This is a broadly chronological survey of South Asia’s literary traditions. In the first part of this two-part sequence, our focus will be on the first millennium CE, and we will read a wide variety of literary works in translation: lyric poetry, stage plays, courtly epics, romances and satires. We will read these texts as representing both evolving traditions of literary art and a diverse constellation of social imaginaries. Our conversations will thus range over: questions of language, genre, form and style; subcontinental traditions of poetics, which elaborated the themes and techniques of literary art; issues of sexuality and gender; the intellectual and religious traditions with which works of literature were in conversation; contexts of performance; and issues of literary history. We will sometimes read short texts in the original languages (Prakrit, Tamil and Sanskrit) to gain a better understanding of their texture and technique, but no prior knowledge of South Asian languages is required. The second part of this two-part sequence will cover South Asian literature from about 1000 to 1750. The courses may be taken in any order.

2021-22 Autumn

SALC 24000 /34000 Language, Power, Cultural Identity: The Hindi-Urdu Controversy in Historical Perspective

Central to the cultural politics of nineteenth-century North India, the language debate over Hindi and Urdu has been viewed both as an instance of Hindu-Muslim elite competition over economic and political power and as an ideological process of identity formation in which language and script became charged cultural and political symbols. This course traces the history of the Hindi-Urdu controversy from its local beginnings in the North-Western Provinces of British India in the 1830s to the debates over the national language of India and Pakistan in the years leading up to Independence. We will explore the role of prominent figures and institutions in the divisive process in which Hindi came to be exclusively identified with Hindus, and Urdu with Muslims. Paying close attention to a variety of primary sources, we will discuss the cultural, political, and socioeconomic implications of the language debate in the context of Indian nationalism and Muslim separatism.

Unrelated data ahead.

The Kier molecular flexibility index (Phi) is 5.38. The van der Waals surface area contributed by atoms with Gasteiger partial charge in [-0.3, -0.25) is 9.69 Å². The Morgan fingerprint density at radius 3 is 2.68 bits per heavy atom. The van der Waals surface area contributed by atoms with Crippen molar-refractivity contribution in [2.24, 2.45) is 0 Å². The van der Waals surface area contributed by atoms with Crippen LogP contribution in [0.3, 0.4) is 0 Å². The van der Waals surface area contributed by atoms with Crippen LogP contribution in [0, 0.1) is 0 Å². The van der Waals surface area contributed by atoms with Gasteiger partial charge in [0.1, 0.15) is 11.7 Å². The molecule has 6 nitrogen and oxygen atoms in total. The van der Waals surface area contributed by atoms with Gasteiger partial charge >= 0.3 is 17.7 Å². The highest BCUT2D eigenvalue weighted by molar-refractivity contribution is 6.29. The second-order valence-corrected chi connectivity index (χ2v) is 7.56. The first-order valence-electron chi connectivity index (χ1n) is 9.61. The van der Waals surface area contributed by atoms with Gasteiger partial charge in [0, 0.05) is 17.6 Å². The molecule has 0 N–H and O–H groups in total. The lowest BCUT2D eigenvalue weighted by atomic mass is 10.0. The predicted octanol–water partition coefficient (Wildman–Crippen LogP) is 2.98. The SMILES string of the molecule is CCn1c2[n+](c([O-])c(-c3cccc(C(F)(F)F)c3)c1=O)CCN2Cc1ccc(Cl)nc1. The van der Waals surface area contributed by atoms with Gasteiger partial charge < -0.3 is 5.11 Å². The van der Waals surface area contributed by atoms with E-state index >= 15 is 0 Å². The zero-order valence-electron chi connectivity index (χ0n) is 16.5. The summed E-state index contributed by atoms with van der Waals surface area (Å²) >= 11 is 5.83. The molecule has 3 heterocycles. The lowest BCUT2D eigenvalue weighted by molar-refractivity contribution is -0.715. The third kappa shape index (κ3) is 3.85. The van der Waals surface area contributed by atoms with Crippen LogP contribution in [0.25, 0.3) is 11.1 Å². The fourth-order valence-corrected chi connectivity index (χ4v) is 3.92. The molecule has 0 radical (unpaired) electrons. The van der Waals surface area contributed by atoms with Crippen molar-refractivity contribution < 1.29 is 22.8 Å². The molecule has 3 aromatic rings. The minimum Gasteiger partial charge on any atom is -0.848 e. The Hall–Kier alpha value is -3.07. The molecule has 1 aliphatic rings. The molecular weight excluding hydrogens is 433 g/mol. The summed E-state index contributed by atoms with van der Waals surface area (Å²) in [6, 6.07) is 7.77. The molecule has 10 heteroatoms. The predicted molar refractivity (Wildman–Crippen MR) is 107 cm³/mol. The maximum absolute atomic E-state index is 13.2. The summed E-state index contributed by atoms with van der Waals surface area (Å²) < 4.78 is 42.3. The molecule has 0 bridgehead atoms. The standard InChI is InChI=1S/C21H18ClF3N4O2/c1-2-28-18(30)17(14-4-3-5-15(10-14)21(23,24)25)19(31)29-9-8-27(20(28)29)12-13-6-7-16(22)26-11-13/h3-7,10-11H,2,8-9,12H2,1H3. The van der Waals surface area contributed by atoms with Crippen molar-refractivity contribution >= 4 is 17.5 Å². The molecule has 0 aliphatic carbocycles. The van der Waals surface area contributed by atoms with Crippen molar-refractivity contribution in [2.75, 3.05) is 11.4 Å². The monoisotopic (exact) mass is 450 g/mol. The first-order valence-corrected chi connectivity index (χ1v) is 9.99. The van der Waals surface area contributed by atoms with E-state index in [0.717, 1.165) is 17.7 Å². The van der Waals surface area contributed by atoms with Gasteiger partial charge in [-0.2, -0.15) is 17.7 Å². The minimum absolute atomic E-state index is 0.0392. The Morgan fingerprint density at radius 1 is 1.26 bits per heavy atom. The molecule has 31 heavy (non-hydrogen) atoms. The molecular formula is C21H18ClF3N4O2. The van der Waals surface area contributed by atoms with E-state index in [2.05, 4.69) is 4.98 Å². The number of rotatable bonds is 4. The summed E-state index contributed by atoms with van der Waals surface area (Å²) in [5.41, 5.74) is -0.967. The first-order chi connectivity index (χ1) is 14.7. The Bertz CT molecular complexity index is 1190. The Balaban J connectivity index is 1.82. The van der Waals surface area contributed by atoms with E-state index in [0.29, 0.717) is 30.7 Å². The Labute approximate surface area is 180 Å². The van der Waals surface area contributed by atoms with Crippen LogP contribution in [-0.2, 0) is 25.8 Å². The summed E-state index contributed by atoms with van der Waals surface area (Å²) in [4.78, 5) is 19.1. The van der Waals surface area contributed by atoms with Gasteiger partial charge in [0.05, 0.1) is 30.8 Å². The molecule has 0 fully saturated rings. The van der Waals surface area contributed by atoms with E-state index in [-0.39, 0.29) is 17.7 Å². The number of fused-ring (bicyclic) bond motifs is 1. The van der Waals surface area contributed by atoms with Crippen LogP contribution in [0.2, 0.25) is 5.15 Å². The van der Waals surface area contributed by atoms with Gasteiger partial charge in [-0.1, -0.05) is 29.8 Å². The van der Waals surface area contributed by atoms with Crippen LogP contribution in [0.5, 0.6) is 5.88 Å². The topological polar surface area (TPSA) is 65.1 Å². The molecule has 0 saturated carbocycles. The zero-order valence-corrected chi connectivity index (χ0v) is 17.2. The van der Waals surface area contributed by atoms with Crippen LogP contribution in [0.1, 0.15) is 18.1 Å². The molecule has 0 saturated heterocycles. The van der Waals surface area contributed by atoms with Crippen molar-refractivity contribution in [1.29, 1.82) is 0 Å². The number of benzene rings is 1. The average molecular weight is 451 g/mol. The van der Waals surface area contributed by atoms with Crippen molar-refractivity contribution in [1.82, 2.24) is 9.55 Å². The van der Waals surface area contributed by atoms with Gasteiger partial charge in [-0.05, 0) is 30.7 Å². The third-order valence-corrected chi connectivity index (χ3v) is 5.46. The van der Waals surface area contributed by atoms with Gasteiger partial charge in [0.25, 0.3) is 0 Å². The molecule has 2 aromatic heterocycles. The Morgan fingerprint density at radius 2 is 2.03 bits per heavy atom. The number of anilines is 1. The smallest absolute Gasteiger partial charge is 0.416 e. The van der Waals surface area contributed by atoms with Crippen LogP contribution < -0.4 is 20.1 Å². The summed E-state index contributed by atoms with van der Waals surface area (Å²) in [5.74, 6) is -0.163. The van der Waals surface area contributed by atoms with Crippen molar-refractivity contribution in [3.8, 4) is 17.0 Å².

The course is open to undergraduate and graduate students. Basic knowledge of Hindi and/or Urdu is required.

2021-22 Autumn

SALC 20203/30203 Caste and Race: The Politics of Radical Equality

(GLST 20203 / GNSE 22233 / GNSE 32233 / KNOW 20203 / KNOW 30203 / SOCI 20529 / SOCI 30529)

This course will explore the bodies of knowledge surrounding the politics and practices of caste in South Asia. We will study the emergence and development of radical social movements in the colonial and postcolonial periods that were opposed to caste oppression, along with scholarship that seeks to understand how such a form of social hierarchy and difference operates within regional and national communities. We will also examine how caste interacts with forms of identity such as class, gender, and religion. Caste has often been compared to race: we will study historical parallels as well as present scholarship and activism that aligns political struggles against caste and racial injustice in South Asia and the United States.

Through close readings of primary sources and secondary literature in the fields of history, political science, anthropology and literature, the course will foreground the ubiquity of caste in everyday life in South Asia; the epistemologies that have developed to explain, understand and accommodate it; and finally the urgent, radical struggles that seek to annihilate it.

2020-21 Spring